Healthy living conditions and the promotion of the well-being of all, at all ages, are an indispensable prerequisite for sustainable development. For this reason, certification supports the health of employees and ensures all necessary measures to promote occupational safety and health.

Certified companies must support their employees with specific training and supervision to guarantee their safety in all areas of forest management and wood processing.

Our safety officers and their teams ensure the continuous training of our employees and their appropriate equipment.

In addition to our commitment to the working environment, we are also concerned about the general health of our employees and their families. In Gabon, for example, they have access to three infirmaries and a doctor. Regular HIV prevention campaigns and measures against malaria are also part of our commitment.

In Brazil, our employees and their families are given preferential access to public health services and can also benefit from consultations with our medical advisors.

Certified forests companies often include better schools for the children of forest workers as part of their certification. As a result, certification helps many children in forest areas around the world to obtain an education.

In some areas the education of people is supported through our infrastructure. For example, in Gabon we maintain a kindergarten and a primary school with more than 800 scholars and we provide housing for the teaching staff. We do also support the secondary education through cooperation with local universities.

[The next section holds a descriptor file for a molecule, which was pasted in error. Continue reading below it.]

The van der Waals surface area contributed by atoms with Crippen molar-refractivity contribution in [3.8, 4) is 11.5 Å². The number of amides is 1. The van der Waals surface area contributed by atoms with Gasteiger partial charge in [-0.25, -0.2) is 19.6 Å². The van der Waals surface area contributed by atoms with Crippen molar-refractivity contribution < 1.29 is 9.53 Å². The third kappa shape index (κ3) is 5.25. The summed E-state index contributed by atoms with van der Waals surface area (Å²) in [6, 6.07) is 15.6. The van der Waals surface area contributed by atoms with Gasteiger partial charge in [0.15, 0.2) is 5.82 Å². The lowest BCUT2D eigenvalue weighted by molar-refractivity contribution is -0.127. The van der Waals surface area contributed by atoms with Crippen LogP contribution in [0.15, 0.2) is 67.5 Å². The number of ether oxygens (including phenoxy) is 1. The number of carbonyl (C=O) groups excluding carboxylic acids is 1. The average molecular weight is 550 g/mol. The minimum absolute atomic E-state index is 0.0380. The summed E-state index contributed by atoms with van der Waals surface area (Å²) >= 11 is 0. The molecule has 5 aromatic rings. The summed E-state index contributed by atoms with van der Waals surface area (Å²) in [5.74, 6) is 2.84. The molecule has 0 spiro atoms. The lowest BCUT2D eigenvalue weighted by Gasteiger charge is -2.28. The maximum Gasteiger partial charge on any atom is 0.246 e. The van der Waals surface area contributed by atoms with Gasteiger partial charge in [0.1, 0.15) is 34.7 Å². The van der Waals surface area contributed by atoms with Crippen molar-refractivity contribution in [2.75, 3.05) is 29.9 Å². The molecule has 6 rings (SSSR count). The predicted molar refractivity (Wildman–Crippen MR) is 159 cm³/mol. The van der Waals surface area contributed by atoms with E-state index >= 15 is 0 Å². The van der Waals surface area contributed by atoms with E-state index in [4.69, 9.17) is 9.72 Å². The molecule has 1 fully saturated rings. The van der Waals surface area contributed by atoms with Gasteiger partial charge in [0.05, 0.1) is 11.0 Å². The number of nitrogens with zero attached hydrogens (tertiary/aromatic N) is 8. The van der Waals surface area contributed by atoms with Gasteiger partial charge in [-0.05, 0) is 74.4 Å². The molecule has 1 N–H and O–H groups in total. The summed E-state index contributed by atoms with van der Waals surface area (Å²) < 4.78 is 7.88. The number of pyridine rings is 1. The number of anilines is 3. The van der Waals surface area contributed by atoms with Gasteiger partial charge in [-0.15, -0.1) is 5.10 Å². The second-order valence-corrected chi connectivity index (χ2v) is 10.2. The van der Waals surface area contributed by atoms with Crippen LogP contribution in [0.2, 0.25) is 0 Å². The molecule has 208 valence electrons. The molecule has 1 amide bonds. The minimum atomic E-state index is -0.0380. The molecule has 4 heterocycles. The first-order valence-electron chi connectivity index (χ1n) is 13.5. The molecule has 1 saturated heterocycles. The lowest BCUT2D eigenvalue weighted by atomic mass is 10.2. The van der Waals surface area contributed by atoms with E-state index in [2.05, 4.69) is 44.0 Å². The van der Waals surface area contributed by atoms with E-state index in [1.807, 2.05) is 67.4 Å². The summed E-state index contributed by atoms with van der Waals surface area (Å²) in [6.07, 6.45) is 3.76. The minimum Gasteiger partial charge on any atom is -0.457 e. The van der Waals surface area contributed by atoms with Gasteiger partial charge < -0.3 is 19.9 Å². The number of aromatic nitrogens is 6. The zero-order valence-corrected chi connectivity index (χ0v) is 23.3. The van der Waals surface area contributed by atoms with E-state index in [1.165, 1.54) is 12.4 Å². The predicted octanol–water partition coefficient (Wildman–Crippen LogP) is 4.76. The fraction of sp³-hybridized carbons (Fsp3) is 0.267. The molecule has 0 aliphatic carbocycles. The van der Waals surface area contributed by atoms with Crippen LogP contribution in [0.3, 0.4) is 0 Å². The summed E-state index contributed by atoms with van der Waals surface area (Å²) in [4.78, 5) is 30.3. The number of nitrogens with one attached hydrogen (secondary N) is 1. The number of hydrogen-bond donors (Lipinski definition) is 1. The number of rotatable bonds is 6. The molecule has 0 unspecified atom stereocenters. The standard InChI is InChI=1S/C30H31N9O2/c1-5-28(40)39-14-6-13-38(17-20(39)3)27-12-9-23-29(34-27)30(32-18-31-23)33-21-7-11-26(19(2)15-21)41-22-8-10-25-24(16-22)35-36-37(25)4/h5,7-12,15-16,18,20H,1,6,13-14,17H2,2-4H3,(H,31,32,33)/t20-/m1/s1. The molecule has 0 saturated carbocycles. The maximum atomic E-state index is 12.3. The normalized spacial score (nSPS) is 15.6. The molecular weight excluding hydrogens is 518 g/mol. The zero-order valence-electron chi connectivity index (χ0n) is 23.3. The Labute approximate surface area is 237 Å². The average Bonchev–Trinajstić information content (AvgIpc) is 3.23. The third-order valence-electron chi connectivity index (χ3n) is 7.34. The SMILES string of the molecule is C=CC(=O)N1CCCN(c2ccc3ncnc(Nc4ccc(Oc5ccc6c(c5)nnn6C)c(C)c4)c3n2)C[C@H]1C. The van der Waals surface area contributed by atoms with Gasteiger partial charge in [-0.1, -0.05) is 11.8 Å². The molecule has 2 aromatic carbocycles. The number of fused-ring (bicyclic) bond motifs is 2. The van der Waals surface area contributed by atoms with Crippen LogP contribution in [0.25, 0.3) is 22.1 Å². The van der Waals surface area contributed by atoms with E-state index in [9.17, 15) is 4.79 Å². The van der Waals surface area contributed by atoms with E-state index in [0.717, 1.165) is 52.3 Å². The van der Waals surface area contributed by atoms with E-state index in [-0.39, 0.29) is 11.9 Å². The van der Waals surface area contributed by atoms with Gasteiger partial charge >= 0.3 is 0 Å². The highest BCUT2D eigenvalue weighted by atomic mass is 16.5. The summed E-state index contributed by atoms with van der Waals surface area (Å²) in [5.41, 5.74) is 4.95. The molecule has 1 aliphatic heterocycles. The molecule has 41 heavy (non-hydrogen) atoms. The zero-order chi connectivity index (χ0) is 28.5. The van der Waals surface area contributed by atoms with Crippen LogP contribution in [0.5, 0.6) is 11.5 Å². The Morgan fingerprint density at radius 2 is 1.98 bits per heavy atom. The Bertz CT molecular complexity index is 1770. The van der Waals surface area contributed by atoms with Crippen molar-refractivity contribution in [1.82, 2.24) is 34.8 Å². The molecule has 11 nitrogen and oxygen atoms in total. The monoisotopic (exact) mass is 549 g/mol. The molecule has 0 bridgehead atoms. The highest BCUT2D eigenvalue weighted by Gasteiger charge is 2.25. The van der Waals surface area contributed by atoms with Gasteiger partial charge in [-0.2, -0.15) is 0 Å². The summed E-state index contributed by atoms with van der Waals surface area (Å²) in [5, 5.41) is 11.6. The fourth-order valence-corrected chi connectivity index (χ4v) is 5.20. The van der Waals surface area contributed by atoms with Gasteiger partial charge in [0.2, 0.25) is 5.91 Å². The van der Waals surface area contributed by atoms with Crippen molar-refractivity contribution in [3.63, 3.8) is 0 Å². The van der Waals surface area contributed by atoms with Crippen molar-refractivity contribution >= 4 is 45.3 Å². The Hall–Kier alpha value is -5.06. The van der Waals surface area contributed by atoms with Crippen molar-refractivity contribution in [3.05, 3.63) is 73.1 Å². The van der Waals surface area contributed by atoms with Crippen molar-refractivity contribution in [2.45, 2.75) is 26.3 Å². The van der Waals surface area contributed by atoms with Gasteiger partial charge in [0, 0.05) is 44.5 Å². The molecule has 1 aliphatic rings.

In both countries we train our employees continuously in their daily work and increase competences.

Standards define gender equality as women and men having “equal conditions for realizing their full human rights and for contributing to, and benefiting from, economic, social, cultural and political development”.

As a principle within Precious Woods women and men have the same conditions when it comes to salaries and all other working conditions.

Certification bodies, with their ecosystem approach, contribute, within the scope of certified areas on efficient and sustainable water use, on integrated water resource management, and on the protection of water-related ecosystems.

Foresters are obliged to avoid negative impacts on water quality and quantity, and mitigate and remedy those that occur.